The UMKC program offers a fellowship in surgical obstetrics with an additional year of residency. Offutt pushed himself to gain extra, additional experience during his three-year residency stint, so a fellowship in OB wasn’t necessary at the end of three years.

“I didn’t want to wait another year to do the surgical OB fellowship,” Offutt said.  After all, undergraduate school, medical school and a traditional family medicine residency requires 10 years of training.

In his three years of residency, Offutt delivered 330 babies, and 150 of those deliveries were done by C-section.

“There was a lot of OB opportunity available to me,” Offutt said, “And I took advantage of it.”  Offutt delivered about 20 percent of the babies his class of 14 residents delivered total in their three years at UMKC.

Offutt’s training includes an additional American Academy of Family Physicians’ certification in women’s health.

When it came time to find a place to live and work after residency, Offutt knew it would be difficult to practice OB and do C-sections in a large hospital or town.  “Samantha and I were definitely open to a smaller town,” Offutt said.

Samantha Offutt grew up in Northwest Arkansas, so she enjoyed “small town feel” as well.

The Offutts first visited TCMH in January 2015 during Cory Offutt’s second year of residency.

“I definitely wanted to figure out where I was headed after residency as early as possible,” Offutt said.  He explained that he wanted to take advantage of any stipends that might be available for residents signing early and student loan repayment opportunities for healthcare providers.

“Houston was the first opportunity we looked at, and it had a feel that was different from the other places we looked at,” Offutt said.

Offutt described TCMH staff as “extremely welcoming”, and Cory and Samantha appreciated that during their TCMH interview both of them were included in all talks about the job position and the way of life in Texas County.

“I looked at other jobs, and I found that working here is the closest I can come to actually having a private practice without the headaches of managing my own private practice,” Offutt said.  He also liked “the security” available to a hospital-employed physician.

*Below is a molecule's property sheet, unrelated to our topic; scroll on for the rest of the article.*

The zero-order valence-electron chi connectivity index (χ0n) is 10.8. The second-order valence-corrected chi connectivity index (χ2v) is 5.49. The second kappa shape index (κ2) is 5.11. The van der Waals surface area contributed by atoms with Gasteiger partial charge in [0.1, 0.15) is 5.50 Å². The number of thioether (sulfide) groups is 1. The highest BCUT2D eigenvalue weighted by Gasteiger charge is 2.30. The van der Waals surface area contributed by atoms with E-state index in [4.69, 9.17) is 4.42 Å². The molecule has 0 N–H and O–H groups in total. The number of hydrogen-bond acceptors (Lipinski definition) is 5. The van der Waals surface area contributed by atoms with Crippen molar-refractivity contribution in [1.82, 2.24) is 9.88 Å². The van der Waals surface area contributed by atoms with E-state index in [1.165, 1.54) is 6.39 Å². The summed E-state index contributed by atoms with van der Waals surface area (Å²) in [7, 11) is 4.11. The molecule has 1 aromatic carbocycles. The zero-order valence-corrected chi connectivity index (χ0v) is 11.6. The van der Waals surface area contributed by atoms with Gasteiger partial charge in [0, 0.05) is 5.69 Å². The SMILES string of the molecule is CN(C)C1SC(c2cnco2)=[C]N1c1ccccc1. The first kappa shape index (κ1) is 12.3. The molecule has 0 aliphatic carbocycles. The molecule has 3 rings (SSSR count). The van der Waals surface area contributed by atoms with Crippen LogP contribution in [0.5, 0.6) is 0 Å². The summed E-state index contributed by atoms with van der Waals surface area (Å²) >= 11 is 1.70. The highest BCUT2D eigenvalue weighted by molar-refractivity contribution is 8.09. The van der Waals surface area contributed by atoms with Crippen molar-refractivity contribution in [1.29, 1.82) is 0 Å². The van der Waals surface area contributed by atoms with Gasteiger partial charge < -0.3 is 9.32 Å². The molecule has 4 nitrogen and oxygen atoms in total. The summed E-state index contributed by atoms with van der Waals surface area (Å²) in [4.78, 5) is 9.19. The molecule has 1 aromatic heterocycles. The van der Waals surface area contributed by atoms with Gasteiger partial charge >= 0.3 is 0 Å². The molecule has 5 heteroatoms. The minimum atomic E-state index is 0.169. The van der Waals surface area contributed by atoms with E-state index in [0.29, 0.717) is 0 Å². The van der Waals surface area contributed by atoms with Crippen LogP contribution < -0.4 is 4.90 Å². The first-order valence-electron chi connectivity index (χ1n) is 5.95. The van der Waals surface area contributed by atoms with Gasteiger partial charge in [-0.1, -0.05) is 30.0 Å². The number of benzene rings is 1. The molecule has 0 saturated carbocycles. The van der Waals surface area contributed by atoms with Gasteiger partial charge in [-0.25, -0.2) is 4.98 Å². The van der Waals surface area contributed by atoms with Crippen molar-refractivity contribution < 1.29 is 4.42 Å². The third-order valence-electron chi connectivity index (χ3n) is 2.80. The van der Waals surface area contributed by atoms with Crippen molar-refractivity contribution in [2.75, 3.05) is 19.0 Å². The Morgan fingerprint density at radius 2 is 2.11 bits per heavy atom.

The Offutts thought Texas County was a nice location between Cory’s family in the Lebanon-area and Samantha’s family in Northwest Arkansas.

In February 2015, Cory Offutt signed an agreement to practice family medicine and obstetrics with Texas County Memorial Hospital.

The extra time between signing a contract with TCMH and finishing residency gave the Offutts plenty of time to hunt for and purchase a house in Texas County.

While Cory finished up his residency program, Samantha obtained an associate’s degree in graphic design to go along with her bachelor’s degree in marketing.  They also did minor repairs and fixed up their home in Lee’s Summit to sell it prior to moving to Texas County.

The TCMH Medical Complex in Houston is the primary base for Cory Offutt’s practice.  He is working there four days a week.  He also sees patients—primarily kids and obstetrics patients—at the TCMH Mountain Grove Clinic on Mondays.  While he’s building his practice in Houston, Offutt is taking some patients that come into the TCMH Walk In Clinic, too.

Offutt will deliver babies at TCMH, and he will admit and see inpatients at the hospital, too.

As a family medicine physician, Offutt will see patients of all ages from newborn to elderly.  He hopes to eventually have a large practice of families with lots of babies and kids.

“I like being able to watch families and kids grow, providing for all of the family’s healthcare needs,” Offutt said.

Offutt plans to squeeze kids into his practice schedule whenever they are sick, and established adult patients that are sick will have priority in his daily schedule, too.  Offutt’s office practice will include dermatological procedures, joint injections, and other minor procedures.

“I enjoy doing anything with my hands, so I really like doing procedures,” Offutt said.

Offutt plans to add stress testing to his medical repertoire once he is settled in to his new practice.  He also does some physician moonlighting in the hospital emergency department.

When Offutt is not working he enjoys spending time with Samantha.  Currently, the Offutts are busy unpacking and settling into their new home and the acreage they purchased in Texas County.  Their only child is Parker, a Yorkshire terrier, but they hope to add some human kids to their family soon.

“Samantha and I enjoy concerts and plays,” Offutt said.  “We like going to St. Louis Cardinals games when we can.”

Offutt thanked the hospital staff for being “extremely helpful” in helping him get started at TCMH, and he noted that community members he has encountered are very welcoming, too.

“We couldn’t have asked to be part of a better community,” Offutt said.  “We love living and working here.”

Wes Murray, chief executive officer at TCMH, is grateful that the Offutts chose TCMH.